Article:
The current instructor needs to be committed to providing help to the new instructors. Not just being kicked out and told to open your own club … which is sort of my case … Master R said, “you will go and help Mr Lee start up Mt Albert & Avondale”, “Yes Sir!” After 2yrs of assisting (2 instructors at Mt Albert, 1 at Avondale) I decided to start my own club as I was moving to Stillwater.

I spent a couple of years before going it alone. Maybe that also needs to be considered. How consistently have the prospective new instructors (of their own club) been assisting for. You must have a few in that category.

The other question is what is our organisation considering to be its own club?
The organisation has a single desire … increase numbers while maintaining quality of instruction/practitioner. Whether that is by forming large individual clubs with many instructors under the same roof (1 club) or have more clubs.

The ‘larger club’ model needs to have a venue that can accommodate more classes with their own instructor/assistant instructor. These instructors can be younger and more transitory and thus needs to have a good replacement model. The larger club needs to consider assisting those instructors/assistants, who moving or stopping instructing at the club, into their own clubs located at where they are going too.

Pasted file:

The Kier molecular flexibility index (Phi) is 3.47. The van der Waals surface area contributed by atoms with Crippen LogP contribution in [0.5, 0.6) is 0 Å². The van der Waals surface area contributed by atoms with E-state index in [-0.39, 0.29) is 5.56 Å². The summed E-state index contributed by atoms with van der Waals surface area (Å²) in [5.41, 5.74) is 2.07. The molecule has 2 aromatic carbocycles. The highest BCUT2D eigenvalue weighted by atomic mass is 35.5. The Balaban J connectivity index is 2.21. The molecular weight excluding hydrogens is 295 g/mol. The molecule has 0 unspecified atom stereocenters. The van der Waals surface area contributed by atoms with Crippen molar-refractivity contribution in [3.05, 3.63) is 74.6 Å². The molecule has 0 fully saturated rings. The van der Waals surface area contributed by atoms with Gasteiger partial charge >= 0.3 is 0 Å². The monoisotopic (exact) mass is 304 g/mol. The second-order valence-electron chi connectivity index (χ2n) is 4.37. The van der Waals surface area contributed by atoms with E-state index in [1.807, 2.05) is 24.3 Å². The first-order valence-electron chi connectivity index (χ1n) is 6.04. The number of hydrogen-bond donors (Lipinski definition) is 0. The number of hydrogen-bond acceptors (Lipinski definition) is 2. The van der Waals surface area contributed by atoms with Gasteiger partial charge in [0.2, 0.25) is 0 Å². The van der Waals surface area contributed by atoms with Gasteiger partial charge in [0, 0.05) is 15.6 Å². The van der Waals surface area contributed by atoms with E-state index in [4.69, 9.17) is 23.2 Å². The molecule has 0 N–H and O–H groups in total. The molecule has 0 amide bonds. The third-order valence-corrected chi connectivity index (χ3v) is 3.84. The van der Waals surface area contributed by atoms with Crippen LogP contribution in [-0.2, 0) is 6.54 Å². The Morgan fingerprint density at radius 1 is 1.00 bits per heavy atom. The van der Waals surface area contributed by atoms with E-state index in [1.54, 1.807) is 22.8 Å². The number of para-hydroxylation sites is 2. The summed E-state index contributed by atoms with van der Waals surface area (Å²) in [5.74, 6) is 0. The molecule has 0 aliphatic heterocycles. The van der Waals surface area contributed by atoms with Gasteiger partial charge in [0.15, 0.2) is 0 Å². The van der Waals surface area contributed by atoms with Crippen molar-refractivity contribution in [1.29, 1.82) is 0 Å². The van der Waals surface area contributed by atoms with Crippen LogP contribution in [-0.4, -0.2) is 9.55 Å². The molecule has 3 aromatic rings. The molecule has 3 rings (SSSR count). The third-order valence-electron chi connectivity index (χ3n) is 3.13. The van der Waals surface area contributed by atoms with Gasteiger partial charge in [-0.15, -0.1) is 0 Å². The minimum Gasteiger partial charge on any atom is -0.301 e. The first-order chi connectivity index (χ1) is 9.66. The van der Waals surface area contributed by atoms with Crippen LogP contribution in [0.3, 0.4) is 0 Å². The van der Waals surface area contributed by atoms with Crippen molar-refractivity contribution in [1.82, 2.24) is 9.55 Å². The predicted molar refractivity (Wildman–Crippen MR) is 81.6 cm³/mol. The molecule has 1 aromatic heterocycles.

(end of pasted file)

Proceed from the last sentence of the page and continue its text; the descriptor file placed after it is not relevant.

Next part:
The ‘more club’ model needs to target the type of person I’ve mentioned above, older with a stable job and has been assisting at their current club for a while.

I believe our organisation should assist / invest in both growth models to develop an optimum growth rate.

Those are my thoughts so far.


Mr Hans Rombaut

I have been thinking about your question here, partly because it took me 18 years since grading for I° dan to finally get to this point, where I feel capable of running a school. Also, partly, because as a certified social worker and ICF coach-in-training I’ve been studying social trends, communication, human behavior and how to stimulate/alter that behavior for the better. How to make people find purpose in what they are doing and faith in their own capacities, for instance.

The starting question, as I interpret it, is: why do black belts nowadays feel less eager to start their own school? And then, secondly, how can their instructors influence them to open a school?

In an earlier e-mail you wrote about imposter syndrome, and I think this could be one reason why new club-owners are becoming a rare breed. I suspect that there’s a lot of black belts who think they just aren’t skilled or prepared enough for the task at hand.